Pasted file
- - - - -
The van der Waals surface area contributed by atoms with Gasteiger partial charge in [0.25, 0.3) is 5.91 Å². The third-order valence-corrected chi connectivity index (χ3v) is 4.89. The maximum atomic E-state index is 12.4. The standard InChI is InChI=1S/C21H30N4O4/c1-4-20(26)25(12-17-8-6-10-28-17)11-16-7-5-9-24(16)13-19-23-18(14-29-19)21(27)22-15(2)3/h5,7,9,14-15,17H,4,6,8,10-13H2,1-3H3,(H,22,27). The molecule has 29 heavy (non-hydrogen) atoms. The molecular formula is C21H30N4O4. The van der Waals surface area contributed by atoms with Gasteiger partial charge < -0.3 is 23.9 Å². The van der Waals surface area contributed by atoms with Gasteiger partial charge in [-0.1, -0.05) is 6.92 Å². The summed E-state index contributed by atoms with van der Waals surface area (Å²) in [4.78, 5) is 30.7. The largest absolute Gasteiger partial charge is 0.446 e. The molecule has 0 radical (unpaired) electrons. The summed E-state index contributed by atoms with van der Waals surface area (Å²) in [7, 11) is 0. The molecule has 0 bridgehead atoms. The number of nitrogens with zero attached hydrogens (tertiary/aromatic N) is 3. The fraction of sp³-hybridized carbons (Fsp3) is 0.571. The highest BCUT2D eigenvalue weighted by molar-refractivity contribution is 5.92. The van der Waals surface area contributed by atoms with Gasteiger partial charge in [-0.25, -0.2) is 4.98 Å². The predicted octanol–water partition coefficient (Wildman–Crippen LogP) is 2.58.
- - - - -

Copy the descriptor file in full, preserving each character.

The van der Waals surface area contributed by atoms with Gasteiger partial charge in [0.25, 0.3) is 5.91 Å². The third-order valence-corrected chi connectivity index (χ3v) is 4.89. The maximum atomic E-state index is 12.4. The standard InChI is InChI=1S/C21H30N4O4/c1-4-20(26)25(12-17-8-6-10-28-17)11-16-7-5-9-24(16)13-19-23-18(14-29-19)21(27)22-15(2)3/h5,7,9,14-15,17H,4,6,8,10-13H2,1-3H3,(H,22,27). The molecule has 29 heavy (non-hydrogen) atoms. The molecular formula is C21H30N4O4. The van der Waals surface area contributed by atoms with Gasteiger partial charge < -0.3 is 23.9 Å². The van der Waals surface area contributed by atoms with Gasteiger partial charge in [-0.1, -0.05) is 6.92 Å². The summed E-state index contributed by atoms with van der Waals surface area (Å²) in [4.78, 5) is 30.7. The largest absolute Gasteiger partial charge is 0.446 e. The molecule has 0 radical (unpaired) electrons. The summed E-state index contributed by atoms with van der Waals surface area (Å²) in [7, 11) is 0. The molecule has 0 bridgehead atoms. The number of nitrogens with zero attached hydrogens (tertiary/aromatic N) is 3. The fraction of sp³-hybridized carbons (Fsp3) is 0.571. The highest BCUT2D eigenvalue weighted by molar-refractivity contribution is 5.92. The van der Waals surface area contributed by atoms with Gasteiger partial charge in [-0.25, -0.2) is 4.98 Å². The predicted octanol–water partition coefficient (Wildman–Crippen LogP) is 2.58.